Acrylic, also known as PMMA - Polymethyl Methacrylate, is a clear, rigid thermoplastic offering excellent see-through value (equivalent to optical-grade glass), hardness, breakage resistance (compared with glass), outstanding outdoor durability and light weight. It offers good chemical resistance and has desirable electrical properties - low conductivity, good arc resistance and dielectric strength. Acrylic is available in dimensional form (sheet, rod and tube) as well as a molding compound for producing manufactured shapes by injection-molding or extrusion. Initially employed for aircraft canopies during World-War II, acrylic is used extensively for architectural and safety glazing, architectural lighting, clear point-of-purchase and retail displays, aquariums, outdoor signs (in translucent colors) and red-tinted automotive tail lamps.
Acrylic plastic was developed ... (more >>>)
Tomorrow is Cinco de Mayo: Let's honor it with this little joke:
Always A Legend - In Sickness Or In Health: Born in 1943, Joni Mitchell once reflected, "I don't know if I've learned anything yet. I did learn how to have a happy home, but I consider myself fortunate in that regard because I could've rolled right by it. Everybody has a superficial side and a deep side, but this culture doesn't place much value on depth - we don't have shamans or soothsayers, and depth isn't encouraged or understood. Surrounded by this shallow, glossy society we develop a shallow side, too, and we become attracted to fluff. That's reflected in the fact that this culture sets up an addiction to romance based on insecurity - the uncertainty of whether or not you're truly united with the object of your obsession is the rush people get hooked on. I've seen this pattern so much in myself and my friends and some people never get off that line."
In 2015, Joni suffered a brain aneurysm and that while speech was difficult, she had been communicating with others. She is slowly recovering. Whether she ever sings again, the world is lucky to have hear recordings, especially 'Big Yellow Taxi', 'Both Sides, Now' and 'Chelsea Morning'.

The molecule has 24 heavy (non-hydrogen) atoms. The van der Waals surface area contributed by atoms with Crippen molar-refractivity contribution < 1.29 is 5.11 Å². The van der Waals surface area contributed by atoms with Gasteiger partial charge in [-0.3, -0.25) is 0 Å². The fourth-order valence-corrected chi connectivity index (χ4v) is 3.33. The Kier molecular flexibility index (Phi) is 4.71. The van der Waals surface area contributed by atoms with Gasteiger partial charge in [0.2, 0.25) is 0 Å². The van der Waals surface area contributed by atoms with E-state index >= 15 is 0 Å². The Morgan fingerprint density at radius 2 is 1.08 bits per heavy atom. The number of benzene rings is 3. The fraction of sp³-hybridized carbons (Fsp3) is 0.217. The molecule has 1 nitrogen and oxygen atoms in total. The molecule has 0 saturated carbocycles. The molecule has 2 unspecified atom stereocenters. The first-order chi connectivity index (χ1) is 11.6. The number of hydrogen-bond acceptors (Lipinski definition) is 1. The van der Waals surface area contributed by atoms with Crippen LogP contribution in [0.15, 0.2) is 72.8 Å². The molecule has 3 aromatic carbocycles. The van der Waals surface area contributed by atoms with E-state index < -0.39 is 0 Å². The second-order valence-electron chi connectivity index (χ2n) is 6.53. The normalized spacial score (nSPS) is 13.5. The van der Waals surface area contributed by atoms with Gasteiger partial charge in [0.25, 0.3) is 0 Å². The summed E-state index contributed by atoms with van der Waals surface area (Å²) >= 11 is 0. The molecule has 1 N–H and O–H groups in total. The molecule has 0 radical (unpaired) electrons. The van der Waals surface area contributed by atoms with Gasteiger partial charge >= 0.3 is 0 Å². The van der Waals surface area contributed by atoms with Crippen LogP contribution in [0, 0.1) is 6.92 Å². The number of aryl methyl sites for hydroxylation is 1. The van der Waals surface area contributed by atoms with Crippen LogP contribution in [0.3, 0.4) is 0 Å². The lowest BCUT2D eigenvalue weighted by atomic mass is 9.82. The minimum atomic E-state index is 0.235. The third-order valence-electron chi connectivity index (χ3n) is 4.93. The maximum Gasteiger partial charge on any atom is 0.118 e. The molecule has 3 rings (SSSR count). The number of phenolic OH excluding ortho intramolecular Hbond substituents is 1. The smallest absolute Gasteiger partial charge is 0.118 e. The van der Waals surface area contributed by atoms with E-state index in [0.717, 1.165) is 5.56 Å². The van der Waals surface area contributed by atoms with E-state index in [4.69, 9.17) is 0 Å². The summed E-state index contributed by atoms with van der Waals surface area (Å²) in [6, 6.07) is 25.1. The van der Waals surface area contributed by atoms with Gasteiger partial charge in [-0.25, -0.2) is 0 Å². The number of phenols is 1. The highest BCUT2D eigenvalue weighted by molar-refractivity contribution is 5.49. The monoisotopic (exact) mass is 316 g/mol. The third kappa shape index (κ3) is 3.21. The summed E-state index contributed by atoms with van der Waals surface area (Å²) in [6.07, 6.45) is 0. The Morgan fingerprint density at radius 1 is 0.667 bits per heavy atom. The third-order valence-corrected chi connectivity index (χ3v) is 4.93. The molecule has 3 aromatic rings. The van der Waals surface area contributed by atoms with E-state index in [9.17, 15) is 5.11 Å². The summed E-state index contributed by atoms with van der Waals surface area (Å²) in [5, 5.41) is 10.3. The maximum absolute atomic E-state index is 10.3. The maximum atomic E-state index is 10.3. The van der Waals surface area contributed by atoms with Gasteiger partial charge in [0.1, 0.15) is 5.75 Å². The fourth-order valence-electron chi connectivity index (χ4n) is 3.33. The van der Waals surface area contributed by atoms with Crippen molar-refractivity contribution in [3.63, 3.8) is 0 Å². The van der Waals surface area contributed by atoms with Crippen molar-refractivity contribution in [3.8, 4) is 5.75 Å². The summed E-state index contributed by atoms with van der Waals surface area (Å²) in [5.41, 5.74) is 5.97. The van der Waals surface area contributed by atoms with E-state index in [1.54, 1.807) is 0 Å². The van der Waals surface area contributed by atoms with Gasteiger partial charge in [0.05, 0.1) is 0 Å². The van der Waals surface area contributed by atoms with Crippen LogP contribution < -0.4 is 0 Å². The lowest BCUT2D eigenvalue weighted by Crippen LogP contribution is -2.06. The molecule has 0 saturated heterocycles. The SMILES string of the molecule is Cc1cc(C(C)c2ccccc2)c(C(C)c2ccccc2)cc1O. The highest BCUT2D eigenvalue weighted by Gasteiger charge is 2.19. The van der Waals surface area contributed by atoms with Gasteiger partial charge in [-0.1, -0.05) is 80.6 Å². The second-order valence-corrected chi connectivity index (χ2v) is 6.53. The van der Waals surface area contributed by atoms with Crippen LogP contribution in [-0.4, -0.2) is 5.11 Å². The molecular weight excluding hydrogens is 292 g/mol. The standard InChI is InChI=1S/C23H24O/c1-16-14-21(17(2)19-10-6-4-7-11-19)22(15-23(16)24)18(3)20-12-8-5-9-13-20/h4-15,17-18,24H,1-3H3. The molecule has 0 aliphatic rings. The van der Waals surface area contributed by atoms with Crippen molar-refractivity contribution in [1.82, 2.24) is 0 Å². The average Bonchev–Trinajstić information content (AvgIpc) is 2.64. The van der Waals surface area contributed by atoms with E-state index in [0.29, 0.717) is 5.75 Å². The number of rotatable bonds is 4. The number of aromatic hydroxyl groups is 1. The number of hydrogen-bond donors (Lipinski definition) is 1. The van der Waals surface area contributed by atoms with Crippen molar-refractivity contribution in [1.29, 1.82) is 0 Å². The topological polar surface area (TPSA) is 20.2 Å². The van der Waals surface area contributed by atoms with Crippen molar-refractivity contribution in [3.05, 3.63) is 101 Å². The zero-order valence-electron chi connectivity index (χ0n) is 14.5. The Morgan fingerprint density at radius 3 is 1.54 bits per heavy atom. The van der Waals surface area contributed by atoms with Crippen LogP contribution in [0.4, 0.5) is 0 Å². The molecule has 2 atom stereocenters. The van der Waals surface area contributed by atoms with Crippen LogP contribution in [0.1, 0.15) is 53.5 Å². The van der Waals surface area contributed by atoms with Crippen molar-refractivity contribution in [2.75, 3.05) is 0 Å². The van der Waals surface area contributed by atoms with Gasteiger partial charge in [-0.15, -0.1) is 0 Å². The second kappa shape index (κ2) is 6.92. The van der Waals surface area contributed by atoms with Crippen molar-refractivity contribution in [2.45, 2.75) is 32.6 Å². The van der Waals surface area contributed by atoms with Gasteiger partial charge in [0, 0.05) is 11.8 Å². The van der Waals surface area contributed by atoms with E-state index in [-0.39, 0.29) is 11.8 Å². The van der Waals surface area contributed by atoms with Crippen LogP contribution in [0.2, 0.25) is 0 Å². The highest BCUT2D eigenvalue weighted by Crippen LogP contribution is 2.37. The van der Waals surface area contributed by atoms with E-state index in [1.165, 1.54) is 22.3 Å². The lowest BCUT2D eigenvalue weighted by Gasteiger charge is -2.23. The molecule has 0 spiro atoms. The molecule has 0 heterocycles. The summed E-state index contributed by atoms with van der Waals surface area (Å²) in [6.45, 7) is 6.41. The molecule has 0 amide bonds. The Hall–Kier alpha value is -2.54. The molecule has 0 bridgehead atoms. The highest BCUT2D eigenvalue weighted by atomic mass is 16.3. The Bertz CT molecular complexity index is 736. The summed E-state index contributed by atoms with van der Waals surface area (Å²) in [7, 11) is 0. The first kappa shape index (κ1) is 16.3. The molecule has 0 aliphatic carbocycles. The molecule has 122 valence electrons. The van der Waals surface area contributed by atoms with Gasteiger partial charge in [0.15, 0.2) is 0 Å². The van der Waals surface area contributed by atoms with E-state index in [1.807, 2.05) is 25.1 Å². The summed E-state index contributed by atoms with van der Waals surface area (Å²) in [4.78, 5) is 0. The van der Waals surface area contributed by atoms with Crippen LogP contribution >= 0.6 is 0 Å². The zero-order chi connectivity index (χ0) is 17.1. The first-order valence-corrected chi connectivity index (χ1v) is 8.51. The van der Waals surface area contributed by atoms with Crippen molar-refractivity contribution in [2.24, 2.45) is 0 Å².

We Used To Call Them Losers: Last month's deadly van attack in Toronto by a 25 year-old software developer shone a spotlight on the dark, lonely world of "incels." The term is shorthand for "involuntarily celibate," and the community that uses the label is typically dominated by men voicing frustration online about their lack of sexual relationships, sometimes blaming women for their failures with the opposite sex.
Who would openly admit that they belong to such a club?
Jim Goad wrote, "Gentlemen, I hate to be the bearer of bad news, but there is no constitutional right to get laid." I would add that many people with physical limitations - facial deformities, missing limbs, crippling diseases and general ugliness - manage to find lovers. A smile, a positive outlook, a witty demeanor can overcome much.
Losers, or incels - as they now like to be called, are a bunch of whiny, negative people who dress poorly and often neglect grooming and personal hygiene. No wonder they can't get dates. Or friends.
Quote Of The Day is from Tom McMahon: "Even though you'd think it would be, a crematorium is not a good place to buy cream."
Wednesday May 2, 2018
Book Review: 'The Cars Of Harley Earl' by David W. Temple
This 192-page book covers Harley Earl the man as well as many of his influential cars. It is bipolar in that it covers neither the man nor his cars in complete detail, due to page limitations. I wish the photos were larger but the smaller photos are also a result of the book being designed to a price. Nevertheless ... (more >>>)